In the 1992 film “Wayne’s World,” the titular character, newly flush with cash, goes to a music store to purchase “Excalibur,” a ’64 Fender Stratocaster “in classic white, with triple single-coil pickups and a whammy bar.” He tests out the guitar, playing a few notes before the store clerk stops him and sternly points to a sign reading “NO Stairway to Heaven.” Wayne, stopped in his tracks, incredulously remarks, “No Stairway? Denied!” The music store, caring nothing for the musician’s skill or quality of the instrument, made the policy decision to impose an absolute bar on the playing of Led Zeppelin’s 1971 song, “Stairway to Heaven,” on the premises.
Maryland’s statutes of limitations, set forth at Md. Code Ann., Cts. & Jud. Proc. §5-101, et seq., impose a similar bar upon would-be litigants. No matter the sufficiency of their case, the sympathy of their cause, or entitlement to relief, the law prevents them from bringing an action outside the applicable time period. Maryland’s general limitations period affords a litigant three years from the date a cause of action accrued to file suit (although other limitations periods apply depending on the cause of action). See Md. Code Ann., Cts. & Jud. Proc. §5-101. By way of example, if Wayne tripped over a guitar cable in the music store and sustained damages on December 1, 2017, he would have until December 1, 2020, to file suit.
While the general limitations period is easy enough for lawyers and lay-people to understand, the COVID-19 pandemic resulted in a flurry of orders across the United States, modifying the rules and operating procedures of the courts (including orders from Maryland’s highest court, the Court of Appeals), tolling and/or suspending the statutes limitations.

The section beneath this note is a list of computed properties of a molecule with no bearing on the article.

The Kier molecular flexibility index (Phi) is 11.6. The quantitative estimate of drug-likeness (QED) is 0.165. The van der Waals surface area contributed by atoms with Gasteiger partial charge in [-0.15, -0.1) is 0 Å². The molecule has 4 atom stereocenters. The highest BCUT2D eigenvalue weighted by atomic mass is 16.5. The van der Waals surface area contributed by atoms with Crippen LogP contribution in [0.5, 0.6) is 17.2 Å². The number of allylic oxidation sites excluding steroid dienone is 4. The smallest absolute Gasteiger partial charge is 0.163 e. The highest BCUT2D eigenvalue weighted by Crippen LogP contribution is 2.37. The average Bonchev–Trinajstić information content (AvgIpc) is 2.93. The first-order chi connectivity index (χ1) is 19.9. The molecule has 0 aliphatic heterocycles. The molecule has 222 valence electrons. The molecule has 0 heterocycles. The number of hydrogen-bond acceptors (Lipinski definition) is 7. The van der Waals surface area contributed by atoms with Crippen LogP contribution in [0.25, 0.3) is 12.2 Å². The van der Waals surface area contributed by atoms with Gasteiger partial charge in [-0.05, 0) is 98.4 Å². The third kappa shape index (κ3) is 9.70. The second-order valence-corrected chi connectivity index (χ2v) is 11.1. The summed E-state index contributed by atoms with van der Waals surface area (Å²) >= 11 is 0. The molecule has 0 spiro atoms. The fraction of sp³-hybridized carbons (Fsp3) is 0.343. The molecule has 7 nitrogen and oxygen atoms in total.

In its COVID-19 administrative orders, Maryland’s Court of Appeals ordered, among other things: a judicial state of emergency; a period from March 16, 2020, through July 20, 2020, during which the courts were closed to the public; and the tolling and/or suspension of deadlines relating to the initiation of matters (including statutes of limitations). These orders have sparked vigorous debates amongst attorneys because some interpret the orders as applying only to those matters whose limitations period would have expired from March 16, 2020, through July 20, 2020 (the “narrow interpretation”), whereas other attorneys interpret the Court of Appeals’ orders as tolling and/or suspending the limitations period for all matters during the time the Courts were closed (the “broad interpretation”).
Those who support the narrow interpretation look to the following language:
For the purposes of tolling of statutes of limitations and other deadlines related to the initiation of matters, in this Order, “tolled or suspended by the number of days that the courts were closed” means that the days that the offices of the clerks of court were closed to the public (from March 16, 2020 through July 20, 2020) do not count against the time remaining for the initiation of that matter; and
For the purposes of tolling the statutes of limitations and other deadlines related to the initiation of matters, in this Order, “matters” are nunc pro tunc to March 16, 2020, those matters for which the statute of limitations and other deadlines and other deadlines related to the initiation would have expired between March 16, 2020, through the termination date of the COVID-19 emergency operations in the Judiciary as determined by the Chief Judge of the Court of Appeals.
Tenth Revised Administrative Order (August 6, 2021). The inclusion of “nunc pro tunc” (Latin meaning “now for then”) in the administrative orders is significant because it allows the court to retroactively change the date of an order, deadline, or filing to a past date. A narrow interpretation of the administrative orders views this language as limiting tolling to matters that would have expired from March 16, 2020, through July 20, 2020, and tolling those matters by 141 days from March 16, 2020 (the administrative orders also provide a 15 day grace period after the expiration of the tolling period). Under their interpretation, Wayne’s deadline for filing would remain unchanged because it falls outside of the March 16, 2020, through July 20, 2020 time period during which the courts were closed to the general public.